Batman: Arkham Knight #3 ReviewBatman: Arkham Knight #3 Review

Batman: Arkham Knight #3 Review

April 23, 2015

Now that Arkham Knight seems content to leave Joker in the past and move on to the many living villains making Gotham’s streets unsafe, the comic is rapidly building steam. Pete Tomasi is weaving a complex, entertaining saga with his latest Batman assignment. And like any good video game tie-in, Arkham Knight is succeeding on its own merits, independent of the source material.

Tomasi juggles a lot of villains in these three chapters, from big icons like Penguin, Scarecrow and Harley Quinn to more minor players like the Abramovici Twins to the titular villain himself. This issue doesn’t really shed further light on the Arkham Knight, but it’s nice to see him included all the same. The comic taps into one of the fundamental appeals of the games, each of which managed to cram a who’s who of villains into one hellish, nightlong adventure for the Dark Knight. And whereas Tomasi’s Joker came across a little weird in the previous issue, these villains feel right on point.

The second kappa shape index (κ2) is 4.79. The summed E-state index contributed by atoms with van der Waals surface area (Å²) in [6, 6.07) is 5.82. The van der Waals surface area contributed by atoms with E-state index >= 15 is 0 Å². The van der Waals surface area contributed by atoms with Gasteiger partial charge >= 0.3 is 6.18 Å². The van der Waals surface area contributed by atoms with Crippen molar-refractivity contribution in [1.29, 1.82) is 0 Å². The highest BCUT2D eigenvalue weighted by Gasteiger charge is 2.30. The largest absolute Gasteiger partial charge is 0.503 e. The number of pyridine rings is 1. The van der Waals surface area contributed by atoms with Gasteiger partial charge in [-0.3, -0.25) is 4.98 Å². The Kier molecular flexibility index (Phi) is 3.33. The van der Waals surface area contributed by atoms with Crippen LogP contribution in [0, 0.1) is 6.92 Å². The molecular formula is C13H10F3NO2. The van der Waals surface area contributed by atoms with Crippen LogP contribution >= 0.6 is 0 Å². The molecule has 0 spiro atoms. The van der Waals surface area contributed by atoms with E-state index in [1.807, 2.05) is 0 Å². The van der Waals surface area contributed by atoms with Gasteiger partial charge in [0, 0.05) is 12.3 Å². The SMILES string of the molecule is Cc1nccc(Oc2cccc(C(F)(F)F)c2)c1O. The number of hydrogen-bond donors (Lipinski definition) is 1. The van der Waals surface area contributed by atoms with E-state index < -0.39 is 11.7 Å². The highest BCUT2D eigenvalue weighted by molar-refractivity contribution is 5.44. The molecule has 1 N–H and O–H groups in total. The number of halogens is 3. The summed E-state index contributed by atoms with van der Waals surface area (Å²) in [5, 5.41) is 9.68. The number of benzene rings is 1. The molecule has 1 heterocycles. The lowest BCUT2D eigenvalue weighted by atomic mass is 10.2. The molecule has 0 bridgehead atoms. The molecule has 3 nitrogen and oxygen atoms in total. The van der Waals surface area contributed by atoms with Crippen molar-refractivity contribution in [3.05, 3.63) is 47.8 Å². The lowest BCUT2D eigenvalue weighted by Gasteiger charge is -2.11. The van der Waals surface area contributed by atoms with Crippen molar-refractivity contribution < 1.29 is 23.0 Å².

This issue also taps into elements that weren’t nearly apparent enough in issue #2 – the comedy, the supporting cast and Bruce’s post-Batman ambitions. Tomasi brings this universe a little more down to earth thanks to the amusing banter among Bruce, Tim and Alfred. Meanwhile, Lucius Fox enjoys a lot of time in the spotlight (more than we usually see of him in DC’s traditional comics, even). The subplot involving Bruce’s rebuilding plans is intriguing because of how much this story emphasizes his advancing age and desire to finally pursue something lasting and meaningful.

The series switches artists in this issue from Viktor Bogdonavic to Ig Guara. Guara isn’t quite as apt a fit for this particular vision of Gotham. He’s more suited to brighter, lighthearted books like Blue Beetle. His characters (particularly the Arkham Knight) lack the right sense of mass and power. Still, his general storytelling is solid, and he helps keep the book dynamic even when it emphasizes politicking or boardroom drama over capes and tights.

Originally written and published by Jesse Schedeen at IGN Entertainment Articles. Click here to read the original story.

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